After The Doris Day Show terminated in 1973, the star essentially left show business and became involved in the cause of animal rights. It was during the location filming in Morocco of The Man Who Knew Too Much (1956), when she saw how the many goats and camels in the marketplace scene were being abused and left without food, that she first had the idea to devote her life to animal welfare. Her efforts have culminated in the Doris Day Animal League in Carmel, California, as well as an estimable collection of pets of her own.
After publishing her memoirs in 1975 with the help of A.E. Hotchner (Doris Day: Her Own Story, William Morrow and Company, Inc.), Day was married for the fourth time to Barry Comden, the maitre d’ at one of her favorite restaurants. They were divorced in 1981.
Terry Melcher wrote several songs for his mother, and produced many of her recordings, some of which were not released for many years (The Love Album, recorded 1967, released 1995; My Heart, tracks recorded mostly in 1985, released 2011). Terry died in November 2004 at the age of 62, after a long bout with melanoma.
It is inevitable that certain legends and traditions – true or false – should grow up around the top-ranking female box office film star of all time. She reportedly disapproved of vulgar language and would require anyone who swore during a recording session to put a quarter in a jar. Nor would she allow swear words in her movies, and even turned down the role of Mrs. Robinson in The Graduate “on moral grounds.” She has said publicly, however, that she believes people should live together before they are married, and that a lot of pain and heartache could be avoided if people took the opportunity to do so.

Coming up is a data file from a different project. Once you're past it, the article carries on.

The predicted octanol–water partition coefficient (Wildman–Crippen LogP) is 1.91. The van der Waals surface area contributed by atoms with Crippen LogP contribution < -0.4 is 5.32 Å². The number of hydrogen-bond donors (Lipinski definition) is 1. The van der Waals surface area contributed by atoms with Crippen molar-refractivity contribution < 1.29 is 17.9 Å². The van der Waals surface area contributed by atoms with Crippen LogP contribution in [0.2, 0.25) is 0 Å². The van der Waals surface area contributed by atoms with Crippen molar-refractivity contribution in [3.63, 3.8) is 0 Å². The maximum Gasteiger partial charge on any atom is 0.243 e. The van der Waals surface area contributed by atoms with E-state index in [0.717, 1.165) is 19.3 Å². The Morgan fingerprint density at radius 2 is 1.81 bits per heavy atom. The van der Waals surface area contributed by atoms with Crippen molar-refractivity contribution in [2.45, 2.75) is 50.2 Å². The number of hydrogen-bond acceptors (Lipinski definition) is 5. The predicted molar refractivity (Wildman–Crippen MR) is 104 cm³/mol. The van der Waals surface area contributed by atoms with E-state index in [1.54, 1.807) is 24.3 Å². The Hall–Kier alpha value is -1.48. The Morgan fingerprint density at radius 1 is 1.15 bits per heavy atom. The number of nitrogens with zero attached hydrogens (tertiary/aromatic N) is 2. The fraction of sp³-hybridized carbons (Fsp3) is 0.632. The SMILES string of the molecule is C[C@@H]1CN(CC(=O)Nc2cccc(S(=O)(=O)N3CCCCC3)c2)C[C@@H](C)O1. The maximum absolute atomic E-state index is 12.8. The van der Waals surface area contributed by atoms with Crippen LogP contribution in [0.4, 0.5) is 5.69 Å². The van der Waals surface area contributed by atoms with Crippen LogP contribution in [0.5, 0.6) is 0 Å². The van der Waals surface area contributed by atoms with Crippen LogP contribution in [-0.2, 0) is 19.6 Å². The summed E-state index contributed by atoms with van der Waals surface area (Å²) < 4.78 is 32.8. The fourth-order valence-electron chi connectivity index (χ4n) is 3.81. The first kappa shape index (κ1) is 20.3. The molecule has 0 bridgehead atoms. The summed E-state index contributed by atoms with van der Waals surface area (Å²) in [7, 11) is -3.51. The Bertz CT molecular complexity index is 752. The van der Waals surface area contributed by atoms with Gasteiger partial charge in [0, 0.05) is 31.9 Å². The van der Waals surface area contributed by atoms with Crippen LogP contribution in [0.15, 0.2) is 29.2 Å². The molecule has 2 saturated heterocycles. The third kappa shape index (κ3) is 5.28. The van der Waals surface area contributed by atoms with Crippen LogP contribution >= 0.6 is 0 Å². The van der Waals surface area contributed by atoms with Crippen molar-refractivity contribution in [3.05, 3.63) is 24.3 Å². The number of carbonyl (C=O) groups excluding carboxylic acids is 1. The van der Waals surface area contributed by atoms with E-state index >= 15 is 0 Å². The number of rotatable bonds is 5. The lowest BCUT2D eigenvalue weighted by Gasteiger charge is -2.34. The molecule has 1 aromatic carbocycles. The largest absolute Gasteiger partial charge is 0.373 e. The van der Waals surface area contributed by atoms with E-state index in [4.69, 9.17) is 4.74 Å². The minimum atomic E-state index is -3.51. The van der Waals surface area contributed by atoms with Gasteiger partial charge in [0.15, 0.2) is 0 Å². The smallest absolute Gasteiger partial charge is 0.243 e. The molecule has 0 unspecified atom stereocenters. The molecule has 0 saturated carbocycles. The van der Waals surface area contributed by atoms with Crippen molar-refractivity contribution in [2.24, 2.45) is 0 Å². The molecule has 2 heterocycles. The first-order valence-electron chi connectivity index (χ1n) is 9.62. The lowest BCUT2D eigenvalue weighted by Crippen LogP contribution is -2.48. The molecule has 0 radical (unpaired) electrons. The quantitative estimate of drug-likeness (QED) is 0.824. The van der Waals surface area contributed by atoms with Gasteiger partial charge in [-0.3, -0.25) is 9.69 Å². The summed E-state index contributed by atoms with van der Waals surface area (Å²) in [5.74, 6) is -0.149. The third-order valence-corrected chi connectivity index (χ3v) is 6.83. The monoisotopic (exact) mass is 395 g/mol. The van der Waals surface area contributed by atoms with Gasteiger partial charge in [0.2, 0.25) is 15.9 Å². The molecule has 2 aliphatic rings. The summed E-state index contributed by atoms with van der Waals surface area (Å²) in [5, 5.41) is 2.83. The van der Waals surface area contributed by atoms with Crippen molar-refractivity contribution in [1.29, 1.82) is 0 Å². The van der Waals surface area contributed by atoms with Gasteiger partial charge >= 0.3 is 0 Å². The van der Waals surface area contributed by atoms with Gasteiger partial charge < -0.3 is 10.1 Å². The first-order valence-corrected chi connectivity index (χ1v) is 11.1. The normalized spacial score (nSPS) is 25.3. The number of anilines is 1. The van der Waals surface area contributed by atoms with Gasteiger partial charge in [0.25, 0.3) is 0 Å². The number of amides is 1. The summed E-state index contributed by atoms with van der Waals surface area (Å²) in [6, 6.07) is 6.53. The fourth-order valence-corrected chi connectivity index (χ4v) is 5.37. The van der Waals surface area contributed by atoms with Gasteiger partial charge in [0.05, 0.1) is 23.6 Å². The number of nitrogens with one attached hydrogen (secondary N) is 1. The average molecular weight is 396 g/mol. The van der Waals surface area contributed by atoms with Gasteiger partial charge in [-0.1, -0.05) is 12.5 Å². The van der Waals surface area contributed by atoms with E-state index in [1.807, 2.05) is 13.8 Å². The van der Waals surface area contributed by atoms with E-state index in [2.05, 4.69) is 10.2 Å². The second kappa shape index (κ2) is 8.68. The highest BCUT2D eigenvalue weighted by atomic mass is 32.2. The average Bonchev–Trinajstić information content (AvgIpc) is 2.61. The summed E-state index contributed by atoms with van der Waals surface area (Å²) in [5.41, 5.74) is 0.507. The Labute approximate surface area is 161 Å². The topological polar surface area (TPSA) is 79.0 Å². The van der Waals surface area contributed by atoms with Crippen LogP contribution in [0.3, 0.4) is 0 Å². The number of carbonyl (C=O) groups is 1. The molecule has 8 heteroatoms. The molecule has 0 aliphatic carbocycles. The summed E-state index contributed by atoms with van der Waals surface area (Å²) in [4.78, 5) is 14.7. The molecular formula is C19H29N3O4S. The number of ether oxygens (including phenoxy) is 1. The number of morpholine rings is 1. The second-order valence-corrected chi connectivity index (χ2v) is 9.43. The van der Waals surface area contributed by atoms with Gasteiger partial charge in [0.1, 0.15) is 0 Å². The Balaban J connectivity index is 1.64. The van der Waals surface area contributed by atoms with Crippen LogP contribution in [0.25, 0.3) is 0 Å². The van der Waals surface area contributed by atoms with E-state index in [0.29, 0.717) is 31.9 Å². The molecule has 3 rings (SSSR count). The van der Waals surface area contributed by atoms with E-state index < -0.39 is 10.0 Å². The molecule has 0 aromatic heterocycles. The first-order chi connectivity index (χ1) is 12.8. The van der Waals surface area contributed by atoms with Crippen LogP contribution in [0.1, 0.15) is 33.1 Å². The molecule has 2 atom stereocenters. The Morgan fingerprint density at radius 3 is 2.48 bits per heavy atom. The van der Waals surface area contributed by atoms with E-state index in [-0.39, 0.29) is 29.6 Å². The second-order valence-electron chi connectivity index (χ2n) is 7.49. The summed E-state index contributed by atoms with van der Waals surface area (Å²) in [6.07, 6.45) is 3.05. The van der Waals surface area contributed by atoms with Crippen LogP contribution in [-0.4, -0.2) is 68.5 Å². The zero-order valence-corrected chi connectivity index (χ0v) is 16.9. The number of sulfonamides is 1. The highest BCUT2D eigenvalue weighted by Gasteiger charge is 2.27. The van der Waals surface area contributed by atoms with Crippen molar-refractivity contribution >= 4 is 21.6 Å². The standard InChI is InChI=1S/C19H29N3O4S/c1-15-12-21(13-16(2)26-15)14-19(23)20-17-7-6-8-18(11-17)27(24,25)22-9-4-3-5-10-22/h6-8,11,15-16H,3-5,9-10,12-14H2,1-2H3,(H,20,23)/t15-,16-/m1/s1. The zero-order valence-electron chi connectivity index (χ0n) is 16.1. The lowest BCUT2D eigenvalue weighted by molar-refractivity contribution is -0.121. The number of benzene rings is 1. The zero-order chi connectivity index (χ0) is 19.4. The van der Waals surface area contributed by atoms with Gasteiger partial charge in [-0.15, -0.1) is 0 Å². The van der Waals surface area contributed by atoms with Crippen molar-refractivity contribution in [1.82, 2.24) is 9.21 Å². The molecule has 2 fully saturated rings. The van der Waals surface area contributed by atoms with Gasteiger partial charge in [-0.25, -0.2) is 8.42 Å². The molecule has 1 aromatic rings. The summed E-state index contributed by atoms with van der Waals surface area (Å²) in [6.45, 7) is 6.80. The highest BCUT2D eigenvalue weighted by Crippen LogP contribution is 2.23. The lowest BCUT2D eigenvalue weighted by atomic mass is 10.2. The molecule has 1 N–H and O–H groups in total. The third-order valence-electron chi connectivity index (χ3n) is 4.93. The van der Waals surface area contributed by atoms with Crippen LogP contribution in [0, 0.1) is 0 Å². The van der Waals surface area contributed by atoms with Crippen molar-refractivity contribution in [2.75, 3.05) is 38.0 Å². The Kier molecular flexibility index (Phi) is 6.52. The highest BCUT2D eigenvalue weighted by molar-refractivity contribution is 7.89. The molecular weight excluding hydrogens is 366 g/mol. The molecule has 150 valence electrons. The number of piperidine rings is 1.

She is a staunch Republican, was a close friend and supporter of Ronald Reagan (she dated him briefly back when he was a Democrat), and voted for George W. Bush, as she told the press. When she was to be awarded the Presidential Medal of Freedom in June 2004, she telephoned Bush personally to express her regrets that she could not attend the ceremony: she was prevented by the terror of flying she had acquired on her tours with Bob Hope in the 1940s.
Doris Day has been presented with a number of other post-career honors: in 1989 Clint Eastwood presented her with the Golden Globe’s Cecil B. DeMille Award for Lifetime Achievement in motion pictures; in 2008 she was honored in absentia with a Grammy for Lifetime Achievement in Music; and in 2012 she was inducted into the Grammy Hall of Fame for “Que Será, Será.” Over her lifetime she has received over thirty awards. She was invited to accept the Kennedy Center Honors but turned it down because she could not fly to the ceremony. She has two Stars on the Hollywood Walk of Fame, one for Recording at 6278 Hollywood Boulevard, and one for Motion Pictures at 6735 Hollywood Boulevard.
Two Doris Day biographies were published in June 2008, neither one with her stamp of approval: Doris Day: The Untold Story of the Girl Next Door (Virgin Books) by David Kaufman, and Doris Day: Reluctant Star (JR Books).
Day now lives near Carmel-by-the-Sea, California.
To celebrate her birthday in April 2012, Sony Masterworks releases a two-disc album of Day’s favorites, Doris Day: With a Smile and a Song.
– Lucy E. Cross